J&J ditched its underperforming Ortho-Clinical Diagnostics unit in March, but diabetes devices are posting even worse sales declines. Could another divestiture be coming?
When Johnson & Johnson’s Ortho-Clinical Diagnostics business wasn’t performing up to snuff, the company unloaded it to Carlyle Group for $4 billion last month. Could its struggling diabetes device business be next on the chopping block?
Consider this: J&J's diagnostics sales were down 8.9% year over year before the divestiture. Meanwhile, diabetes care sales fell 11.7%.
The segment’s poor performance has continued into the first quarter of this year, too. Worldwide, the company's diabetes care sales fell 14.7% year over year in Q1 2014, and in the United States they plummeted 32.2%. In an earnings call today (see transcript from Seeking Alpha), J&J vice president of investor relations Louise Mehrotra blamed the especially poor performance in the United States in part on lower prices brought on by competitive bidding.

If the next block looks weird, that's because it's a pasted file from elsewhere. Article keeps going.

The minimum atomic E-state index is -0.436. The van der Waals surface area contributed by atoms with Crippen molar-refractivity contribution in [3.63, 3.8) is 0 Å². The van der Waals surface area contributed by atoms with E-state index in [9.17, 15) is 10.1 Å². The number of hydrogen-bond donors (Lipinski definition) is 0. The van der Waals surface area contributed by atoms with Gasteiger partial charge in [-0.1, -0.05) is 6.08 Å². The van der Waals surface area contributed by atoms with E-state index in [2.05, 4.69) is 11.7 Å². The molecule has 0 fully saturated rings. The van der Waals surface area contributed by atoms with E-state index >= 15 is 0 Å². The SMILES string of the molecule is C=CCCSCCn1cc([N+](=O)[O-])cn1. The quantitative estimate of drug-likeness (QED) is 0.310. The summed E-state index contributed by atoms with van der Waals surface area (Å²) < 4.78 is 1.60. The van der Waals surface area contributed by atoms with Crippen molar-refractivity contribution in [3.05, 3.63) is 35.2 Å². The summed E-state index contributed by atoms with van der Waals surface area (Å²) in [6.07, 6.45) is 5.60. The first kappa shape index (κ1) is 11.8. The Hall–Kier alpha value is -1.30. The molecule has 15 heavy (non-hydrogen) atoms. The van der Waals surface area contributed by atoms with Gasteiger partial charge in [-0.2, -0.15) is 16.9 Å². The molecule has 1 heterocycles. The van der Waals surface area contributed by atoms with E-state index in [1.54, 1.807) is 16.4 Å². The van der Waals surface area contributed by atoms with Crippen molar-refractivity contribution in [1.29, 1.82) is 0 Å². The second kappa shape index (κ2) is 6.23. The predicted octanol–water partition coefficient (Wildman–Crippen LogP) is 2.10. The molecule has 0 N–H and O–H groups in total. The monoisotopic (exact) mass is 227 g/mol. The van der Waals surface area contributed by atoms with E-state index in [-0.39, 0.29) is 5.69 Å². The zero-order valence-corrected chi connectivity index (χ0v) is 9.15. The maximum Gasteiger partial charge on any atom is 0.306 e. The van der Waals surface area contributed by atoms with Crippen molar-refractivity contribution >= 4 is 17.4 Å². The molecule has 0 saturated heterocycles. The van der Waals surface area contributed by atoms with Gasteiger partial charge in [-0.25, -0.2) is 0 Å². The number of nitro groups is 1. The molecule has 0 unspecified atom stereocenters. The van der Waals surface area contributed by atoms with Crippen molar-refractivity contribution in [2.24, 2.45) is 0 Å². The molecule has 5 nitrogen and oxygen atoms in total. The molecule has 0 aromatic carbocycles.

During the call, Stifel analyst Rick Wise asked J&J CFO Dominic Caruso if diabetes devices might be something the company would look to “carve out.”
Caruso’s answer, in short: Probably not.
He explained that J&J considers three criteria when evaluating its portfolio:
J&J’s diabetes business, Caruso said, is indeed a market leader. “They have very strong market share positions, the business is doing very well outside the U.S., continues to grow nicely,” he said.
It also complements the company’s pharmaceutical business. “We attribute the successful launch of INVOKANA [a drug for treatment of type 2 diabetes] partly to the fact that we have very good relationships with the endocrinologists as a result of our Life Scan business already,” Caruso said.
Still, he didn’t offer any insights as to what the company might be doing to turn around its struggling diabetes care business. Caruso said J&J will reveal plans for its surgery and orthopedics businesses at its upcoming medical device business review on May 22, but there wasn’t a word about diabetes.
—Jamie Hartford, managing editor, MD+DI
[image courtesy of GUALBERTO107/FREEDIGITALPHOTOS.NET]